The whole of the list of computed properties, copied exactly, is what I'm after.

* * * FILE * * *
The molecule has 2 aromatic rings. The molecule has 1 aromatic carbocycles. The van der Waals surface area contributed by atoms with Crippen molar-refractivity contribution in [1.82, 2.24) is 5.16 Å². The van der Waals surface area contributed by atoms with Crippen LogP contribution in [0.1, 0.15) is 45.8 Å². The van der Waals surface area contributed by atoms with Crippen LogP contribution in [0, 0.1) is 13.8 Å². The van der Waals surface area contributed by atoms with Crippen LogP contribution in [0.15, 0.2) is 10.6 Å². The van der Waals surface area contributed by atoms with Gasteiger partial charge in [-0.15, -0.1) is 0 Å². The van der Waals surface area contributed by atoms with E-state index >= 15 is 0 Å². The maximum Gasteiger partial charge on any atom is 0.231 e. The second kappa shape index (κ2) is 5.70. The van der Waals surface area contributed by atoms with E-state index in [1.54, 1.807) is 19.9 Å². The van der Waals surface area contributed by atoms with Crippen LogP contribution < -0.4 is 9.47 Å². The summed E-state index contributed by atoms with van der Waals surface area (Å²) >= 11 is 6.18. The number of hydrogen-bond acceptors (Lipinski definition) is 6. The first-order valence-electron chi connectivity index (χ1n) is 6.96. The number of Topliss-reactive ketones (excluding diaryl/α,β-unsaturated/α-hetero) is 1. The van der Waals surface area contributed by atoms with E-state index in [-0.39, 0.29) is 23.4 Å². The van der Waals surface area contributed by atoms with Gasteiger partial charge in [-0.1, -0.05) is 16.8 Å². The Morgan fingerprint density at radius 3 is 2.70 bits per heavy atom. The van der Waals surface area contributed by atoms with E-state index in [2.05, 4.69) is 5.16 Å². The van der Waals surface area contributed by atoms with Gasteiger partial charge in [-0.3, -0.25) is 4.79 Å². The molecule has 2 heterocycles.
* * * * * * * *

The molecule has 2 aromatic rings. The molecule has 1 aromatic carbocycles. The van der Waals surface area contributed by atoms with Crippen molar-refractivity contribution in [1.82, 2.24) is 5.16 Å². The van der Waals surface area contributed by atoms with Crippen LogP contribution in [0.1, 0.15) is 45.8 Å². The van der Waals surface area contributed by atoms with Crippen LogP contribution in [0, 0.1) is 13.8 Å². The van der Waals surface area contributed by atoms with Crippen LogP contribution in [0.15, 0.2) is 10.6 Å². The van der Waals surface area contributed by atoms with Gasteiger partial charge in [-0.15, -0.1) is 0 Å². The van der Waals surface area contributed by atoms with E-state index >= 15 is 0 Å². The maximum Gasteiger partial charge on any atom is 0.231 e. The second kappa shape index (κ2) is 5.70. The van der Waals surface area contributed by atoms with E-state index in [1.54, 1.807) is 19.9 Å². The van der Waals surface area contributed by atoms with Crippen LogP contribution < -0.4 is 9.47 Å². The summed E-state index contributed by atoms with van der Waals surface area (Å²) >= 11 is 6.18. The number of hydrogen-bond acceptors (Lipinski definition) is 6. The first-order valence-electron chi connectivity index (χ1n) is 6.96. The number of Topliss-reactive ketones (excluding diaryl/α,β-unsaturated/α-hetero) is 1. The van der Waals surface area contributed by atoms with E-state index in [-0.39, 0.29) is 23.4 Å². The van der Waals surface area contributed by atoms with Gasteiger partial charge in [-0.1, -0.05) is 16.8 Å². The Morgan fingerprint density at radius 3 is 2.70 bits per heavy atom. The van der Waals surface area contributed by atoms with E-state index in [2.05, 4.69) is 5.16 Å². The van der Waals surface area contributed by atoms with Gasteiger partial charge in [-0.3, -0.25) is 4.79 Å². The molecule has 2 heterocycles.